If you want to work four days a week instead of five, a compressed work week is one way to get it. It’s a popular choice; Fridays off is a common way they’re configured.
But is it a fit for you? Take a quick look at the pros and cons for yourself, or for your small work group or department.
Pros of a Compressed Work Week
Some of the advantages include:
- You’ll have a full day off during each workweek, while still preserving your full-time income.
- Your commute will likely be less stressful as the ride both to and from work lands outside the peak rush hour times.
- You’ll cut your gasoline use and wear-and-tear on your car by 20%.
- Your productivity will increase from having focused, uninterrupted time at the office before most everybody else gets there.
- Depending on the stage of your career, it could be the four-day workweek cure for burn-out.
How to Expand on the Positives
If you add ONE telecommuting day to the arrangement—so that you’re in the office three days a week and working from home one day a week—you’ll expand the productivity and commuting benefits. Is that an option for you?
In fact, working from home rivals most of the advantages listed above; a combination of the two might be the right mix for you.
(The mistake some people make in writing off telecommuting as an option is that they think their job can’t be done remotely on a full-time basis. While that might be true, recognize that most remote employees work from home one, two or three days a week, not five. So it could be a viable option, after all. Something to think about.)
Challenges and Cons of the Compressed Work Week
Before you make your request for compressed hours, carefully consider the following downsides:
- An ongoing schedule of ten-hour or nine-hour days, while it may be the norm for some professionals already, can be physically and mentally draining.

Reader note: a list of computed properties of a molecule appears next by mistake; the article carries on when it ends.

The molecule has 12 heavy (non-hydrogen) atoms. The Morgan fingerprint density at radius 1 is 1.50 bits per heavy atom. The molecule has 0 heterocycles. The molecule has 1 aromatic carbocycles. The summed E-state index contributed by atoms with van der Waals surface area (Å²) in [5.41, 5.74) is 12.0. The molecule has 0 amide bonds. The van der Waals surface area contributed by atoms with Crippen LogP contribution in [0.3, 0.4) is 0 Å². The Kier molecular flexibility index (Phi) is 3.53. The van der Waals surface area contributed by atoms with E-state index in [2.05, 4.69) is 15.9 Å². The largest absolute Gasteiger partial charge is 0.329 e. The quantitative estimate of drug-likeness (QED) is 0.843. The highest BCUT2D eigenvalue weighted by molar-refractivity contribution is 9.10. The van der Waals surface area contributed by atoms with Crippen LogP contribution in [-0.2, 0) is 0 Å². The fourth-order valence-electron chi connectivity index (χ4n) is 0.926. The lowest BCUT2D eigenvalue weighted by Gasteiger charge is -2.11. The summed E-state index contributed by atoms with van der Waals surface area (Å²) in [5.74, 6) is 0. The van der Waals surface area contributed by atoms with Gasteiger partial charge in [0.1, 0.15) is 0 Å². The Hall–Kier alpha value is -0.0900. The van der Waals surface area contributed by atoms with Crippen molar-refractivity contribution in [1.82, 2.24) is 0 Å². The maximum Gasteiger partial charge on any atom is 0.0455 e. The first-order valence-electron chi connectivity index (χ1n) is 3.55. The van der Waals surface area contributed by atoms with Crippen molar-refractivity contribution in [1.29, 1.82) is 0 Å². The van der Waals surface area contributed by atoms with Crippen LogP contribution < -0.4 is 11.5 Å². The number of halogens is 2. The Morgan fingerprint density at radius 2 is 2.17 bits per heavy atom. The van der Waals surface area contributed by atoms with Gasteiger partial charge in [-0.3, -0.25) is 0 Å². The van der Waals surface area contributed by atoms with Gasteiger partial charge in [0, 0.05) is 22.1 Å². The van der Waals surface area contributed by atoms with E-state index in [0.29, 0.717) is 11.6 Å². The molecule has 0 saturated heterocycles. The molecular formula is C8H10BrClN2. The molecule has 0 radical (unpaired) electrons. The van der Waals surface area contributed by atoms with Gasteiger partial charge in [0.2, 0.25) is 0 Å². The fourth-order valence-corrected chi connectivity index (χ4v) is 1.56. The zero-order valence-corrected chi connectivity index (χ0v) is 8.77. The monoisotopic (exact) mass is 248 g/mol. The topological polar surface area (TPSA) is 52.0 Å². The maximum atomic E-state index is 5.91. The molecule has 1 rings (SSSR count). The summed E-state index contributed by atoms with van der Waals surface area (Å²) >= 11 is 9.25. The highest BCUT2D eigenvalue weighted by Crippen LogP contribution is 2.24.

- Not only is the workweek squeezed into a shorter time frame, but all the after-work activities must also be wedged into the remaining hours of each work day.
- Chronic fatigue caused by your current work-life time pressures might not be off-set by the regular day off.
- Child or elder care availability might not match your compressed work schedule.
You sure don’t want your job flexibility choice to add to your work-life stress, so before deciding on the route to go, expand and explore your options.
I have some ideas for you.
How to Curb the Cons of a Compressed Work Schedule
Instead of four, 10-hour days, consider a couple of creative combinations of the compressed workweek.
Find them in 5 Affordable Ways to Have Fridays Off; options 1 and 4 are especially worth a look.
Are they a match for you and your job?
And If a Full-time Four-Day Workweek IS a Fit for You…
…make your request with a proven Compressed Workweek Proposal. The proposal is crafted to get approval for one person making the request, however…
“Many thanks for the research and structure you provide to create a winning proposal; my compressed workweek schedule has been approved. I was able to communicate my needs while providing my employer with a plan to get the work done. It’s a win-win.” Diana Mezick, Admin. Assistant, Greek Orthodox Church of St. George, Bethesda, MD